That was fine with the plurality of the party that now defines Republicanism as obeisance to Trump, and when it all went down in flames many of them were eager to blame Priebus and Ryan and McConnell and the rest of the hated establishment who had hoodwinked the naive Trump, even if he had also been elected because of his boasts of being both anti-establishment and the savviest deal-maker ever, and there was plenty of blame to be spread around the whole party. Some of those squishy moderates who somehow survived the past six years of insurgent anti-establishment primary purges bucked the party line on the bill because they were cowed by its 17 percent approval rating and all the looming sob stories from the 24 million people expected to lose health care coverage the first three years of premium hikes that were also forecast. More votes were lost from the “Freedom Caucus,” the same insurgent populists who had gained office by running on the original “Tea Party” wave of dissatisfaction with the Republican establishment, as they objected to the bill because it didn’t fully repeal Obamacare and replaced it with something that retained too many of the taxes and regulations and outrageous infringements of free market principles and individual liberty that the entirety of the party had claimed to be against from the get-go.
Trump took to “Twitter” to blame the “Freedom Caucus” members and threaten them with primary challenges by more obeisant Republicans if they didn’t come around. “The Freedom Caucus will hurt the entire Republican agenda if they don’t get on the team, & fast,” Trump “tweeted,” adding with similar eloquence that “We must fight them, & Dems, in 2018!” Later “tweets” mentioned individual members by name, with similar political intimidation repeated, which leaves us wondering what the Republican establishment but not doubting that it’s likely to be burned down.
The “tweets” don’t seem likely to settle the matter, though, as the “Freedom Caucus” members defiantly “tweeted” back in Trump’s own blustery style. Kentucky Rep. Thomas Massie responded with a snarky “#Swampcare polls 17%. Sad!” Virginia Rep. Tom Garrett of Virginia “tweeted” a simple “Stockholm Syndrome?” to suggest that Trump was now stuck with the hated establishment label. None appeared to be at all intimidated, and we can’t see why they should be. It’s easy to resist a populist movement that’s polling 17 percent in the polls, which is truly is sad, Trump’s numbers are hovering around 40 at a time when a president should be getting a honeymoon bump, and most of those “Freedom Caucus” members won their districts by bigger margins than Trump. Some of them really believe what they ran on, too, and can more persuasively argue why they voted against the bill Trump backed than Trump can argue for it.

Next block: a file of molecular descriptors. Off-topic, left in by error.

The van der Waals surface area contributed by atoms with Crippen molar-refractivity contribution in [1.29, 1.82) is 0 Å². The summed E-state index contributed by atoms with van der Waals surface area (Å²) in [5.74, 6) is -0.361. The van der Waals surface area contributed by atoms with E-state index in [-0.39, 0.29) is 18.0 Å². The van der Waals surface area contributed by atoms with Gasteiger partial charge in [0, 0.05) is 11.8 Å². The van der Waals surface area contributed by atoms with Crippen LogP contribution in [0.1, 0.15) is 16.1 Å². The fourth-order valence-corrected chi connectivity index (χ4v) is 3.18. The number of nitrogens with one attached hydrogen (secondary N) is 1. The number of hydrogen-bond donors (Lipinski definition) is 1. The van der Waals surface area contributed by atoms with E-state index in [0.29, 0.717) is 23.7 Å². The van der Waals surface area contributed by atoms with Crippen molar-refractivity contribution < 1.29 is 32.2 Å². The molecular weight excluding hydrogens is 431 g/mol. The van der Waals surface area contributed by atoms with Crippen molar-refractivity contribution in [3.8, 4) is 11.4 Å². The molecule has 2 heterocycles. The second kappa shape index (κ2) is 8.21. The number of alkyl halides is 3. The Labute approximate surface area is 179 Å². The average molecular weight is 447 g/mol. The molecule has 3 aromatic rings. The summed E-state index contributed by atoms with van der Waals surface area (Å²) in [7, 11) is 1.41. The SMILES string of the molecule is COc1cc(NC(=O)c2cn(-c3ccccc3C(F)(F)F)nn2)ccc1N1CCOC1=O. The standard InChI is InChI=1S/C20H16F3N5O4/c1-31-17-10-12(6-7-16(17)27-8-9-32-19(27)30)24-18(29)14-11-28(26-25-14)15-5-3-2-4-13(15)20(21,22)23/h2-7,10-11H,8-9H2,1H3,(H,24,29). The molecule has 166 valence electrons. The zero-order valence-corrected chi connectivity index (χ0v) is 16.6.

To the extent that they can’t “tweet” the argument, conservative media ranging from the rabble-rousing radio talkers to the old eggheaded and think-tanky ink-and-paper publications will make it for them. Given that Trump’s remaining support won’t listen to any media that isn’t explicitly conservative, that’s a problem. Some of the conservative media are by now obeisant to Trump, but given their past full-throated supported for the “Freedom Caucus” and its anti-establishment stand they’re going to have some tricky talking to do. There are still enough Democrats hanging around Congress that Trump will need pretty much Republican vote to “get on the team, & fast,” which will be hard to do with a party that prides itself on its rugged individualism and stubborn independence and despite a certain reverence for order and tradition has lately come to regard any sort of establishment as needing to be burned down.
All of which leaves the Republicans with a whole lot of soul-searching about what their party really stands for. Given the current state of the Democratic Party, the country desperately needs the Republicans to get on with it.

— Bud Norman